St. Louis Cardinals: Lefty or not, Cardinals have no more use for Lyons

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ST. LOUIS, MO - MAY 30: Reliever Tyler Lyons
ST. LOUIS, MO - MAY 30: Reliever Tyler Lyons /
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At age 29, Tyler Lyons’ effectiveness for the St. Louis Cardinals has quickly fallen off, but there have been signs of this coming for a long time. While he is one of the only lefties in the bullpen, it’s time to start getting away from Lyons.

Despite the success that he had last season for the St. Louis Cardinals, the signs of Tyler Lyons decay were ever present. While he had been able to keep his BA allowed against lefties relatively low, there always have been holes in his game that make me question his credibility as a major league pitcher.

It all came to a head in a monumentally atrocious display against the Reds, who came into the game with the lowest run total, fifth lowest hit total, and tenth lowest walks drawn in the Majors. He completely imploded, giving up three runs without getting a single out, and taking a win away from a stellar Carlos Martinez.

This is just the icing on the cake to a poor season, in which Lyons has struggled to get outs. He entered the game with a 4.32 ERA, which is already quite poor for a relief pitcher. But let’s take a step back and look even further back at Lyons’ credibility as a major leaguer.

Lyons put up some solid numbers in 2017, posting a respectable 2.83 ERA and 1.09 WHIP over 54 innings. However, those numbers hid some concerning trends and declines in Lyons game that have only continued into this season. Simply put, despite the appealing numbers, Tyler Lyons has never been a pitcher worth Cardinals’ fans’ time.

First is Lyons’ fastball is mediocre at best. Averaging 91.26 mph at its peak, it has never had the life or the bite a fastball with above average spin rates have either, and looks flatter and straighter than ever this season. On top of that, Lyons’ velocity has been gradually dropping to unacceptable levels.

4 SeamSinkerChangeSlider
201591.1590.5983.6781.78
201691.2690.4785.0980.94
201790.5590.2185.780.4
201889.8789.26079.06

For a pitcher with a flat fastball and sinker, that kind of velocity is not going to cut it in the modern league, where players are seeing 95 mph or sharp breaks on a daily basis or guys like Jordan Hicks with both, and at twenty-nine, there is no reason to believe his decline won’t continue.

Turning to Lyons’ slider, not only has the velocity become paltry, but the spin rate is a hair above the MLB average. Overall, it isn’t a high quality weapon, so to have it as a go-to strikeout pitch is concerning in itself. It has been somewhat successful in the past, but even that is deceiving.

Last season, Lyons forced whiffs on 13.89% of his sliders, while allowing 11.32% of them in play. Of 102 sliders that ended at bats in 2017, only 50 resulted in K’s. And while his slider kept a low BABIP against lefties, he allowed an absurd .445 BABIP against righties. And Lyons saw more right-handed batters than he should have.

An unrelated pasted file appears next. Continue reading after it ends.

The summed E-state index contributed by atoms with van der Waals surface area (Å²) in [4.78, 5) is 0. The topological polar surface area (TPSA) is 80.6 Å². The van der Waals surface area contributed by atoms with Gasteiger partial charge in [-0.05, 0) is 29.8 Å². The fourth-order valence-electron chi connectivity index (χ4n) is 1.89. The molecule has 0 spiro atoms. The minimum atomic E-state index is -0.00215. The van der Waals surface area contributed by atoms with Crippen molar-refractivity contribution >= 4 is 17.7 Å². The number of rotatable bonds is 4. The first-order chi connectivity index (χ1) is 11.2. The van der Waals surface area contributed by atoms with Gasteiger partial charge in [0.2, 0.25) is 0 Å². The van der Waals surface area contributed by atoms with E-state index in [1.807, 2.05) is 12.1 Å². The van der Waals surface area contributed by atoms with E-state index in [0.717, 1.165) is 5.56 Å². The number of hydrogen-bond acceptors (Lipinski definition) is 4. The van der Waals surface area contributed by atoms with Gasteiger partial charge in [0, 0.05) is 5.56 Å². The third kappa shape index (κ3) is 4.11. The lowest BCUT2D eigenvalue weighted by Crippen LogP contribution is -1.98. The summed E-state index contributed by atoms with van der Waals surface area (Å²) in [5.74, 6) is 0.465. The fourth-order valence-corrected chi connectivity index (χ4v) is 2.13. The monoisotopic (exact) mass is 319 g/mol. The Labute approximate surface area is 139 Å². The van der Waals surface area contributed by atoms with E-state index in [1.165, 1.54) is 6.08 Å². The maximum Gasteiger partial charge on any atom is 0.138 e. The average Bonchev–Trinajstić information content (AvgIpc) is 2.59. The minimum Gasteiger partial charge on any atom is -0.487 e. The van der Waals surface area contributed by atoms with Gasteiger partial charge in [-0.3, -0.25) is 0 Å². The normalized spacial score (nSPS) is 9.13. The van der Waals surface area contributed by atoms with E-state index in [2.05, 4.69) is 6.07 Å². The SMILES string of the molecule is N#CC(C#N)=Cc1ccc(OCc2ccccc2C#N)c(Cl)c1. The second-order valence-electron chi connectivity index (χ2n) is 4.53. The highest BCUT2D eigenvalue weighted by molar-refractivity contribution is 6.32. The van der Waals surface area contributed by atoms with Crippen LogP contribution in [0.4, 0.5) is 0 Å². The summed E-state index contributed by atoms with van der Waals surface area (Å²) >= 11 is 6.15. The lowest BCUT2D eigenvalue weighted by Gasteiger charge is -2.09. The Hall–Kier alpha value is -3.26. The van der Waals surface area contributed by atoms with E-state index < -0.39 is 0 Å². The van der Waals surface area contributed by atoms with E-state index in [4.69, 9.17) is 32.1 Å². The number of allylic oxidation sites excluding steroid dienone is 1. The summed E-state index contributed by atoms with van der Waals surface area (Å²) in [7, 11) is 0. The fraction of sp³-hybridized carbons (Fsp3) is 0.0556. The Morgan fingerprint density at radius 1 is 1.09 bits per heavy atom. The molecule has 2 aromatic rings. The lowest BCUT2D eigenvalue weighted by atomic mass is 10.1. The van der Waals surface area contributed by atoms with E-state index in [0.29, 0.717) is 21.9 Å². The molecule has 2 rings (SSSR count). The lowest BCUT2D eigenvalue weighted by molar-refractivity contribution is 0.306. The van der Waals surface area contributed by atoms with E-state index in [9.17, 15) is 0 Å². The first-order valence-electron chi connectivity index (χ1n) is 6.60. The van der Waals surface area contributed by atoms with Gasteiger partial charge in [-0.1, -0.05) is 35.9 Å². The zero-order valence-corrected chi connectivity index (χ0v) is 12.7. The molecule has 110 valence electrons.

The pitch that caused the most whiffs in Lyons arsenal in 2017, the change-up, was an experimental pitch and had to be removed, because Lyons was grooving it too much, on the way to a 23.26% BIP rate compared to a 20.93% whiff rate. But that’s not the worst part of it. No, the worst part is what you are all thinking. The ones that hang, right? Trust me, it’s even more appalling than you think.

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In 2017, the reliever with the highest allowed home run rate in the majors was Chris Beck of the White Sox, who allowed 2.23 home runs per nine innings. Reliever Dan Otero had 26.1% of the fly balls that were hit on him ended up leaving the park in 2017.

Additionally, .369 was the worst BABIP allowed by relievers in 2017 by Blake Wood and Brandon Maurer took the honors of worst BAA by a reliever in 2017 at .296. So why am I bringing up all of these bottom feeder pitchers?

Well, with those numbers, all of those pitchers should groove a high number of their pitches to allow such a high rate of hits and success, right? Well, here are their grooved pitches rates, compared to that of Tyler Lyons over the past 2 seasons.

 Via BrooksbaseballGrooved Pitch % vs LHBGrooved Pitch % vs RHB
Chris Beck, 20175.15.98
Dan Otero, 20178.335
Blake Wood, 20175.525.01
Brandon Maurer, 20174.187.9
Tyler Lyons, 20178.316.33
Tyler Lyons, 201810.144.55

That’s quite concerning, and it’s honestly a miracle Lyons is as successful as he is. Despite his low walk rate, Lyons shows poor control, gets behind in counts, and throws the worst kind of pitches at an alarming rate. Pairing that with low velocity and mediocre spin rate, and you can spot the disaster happening from Jupiter.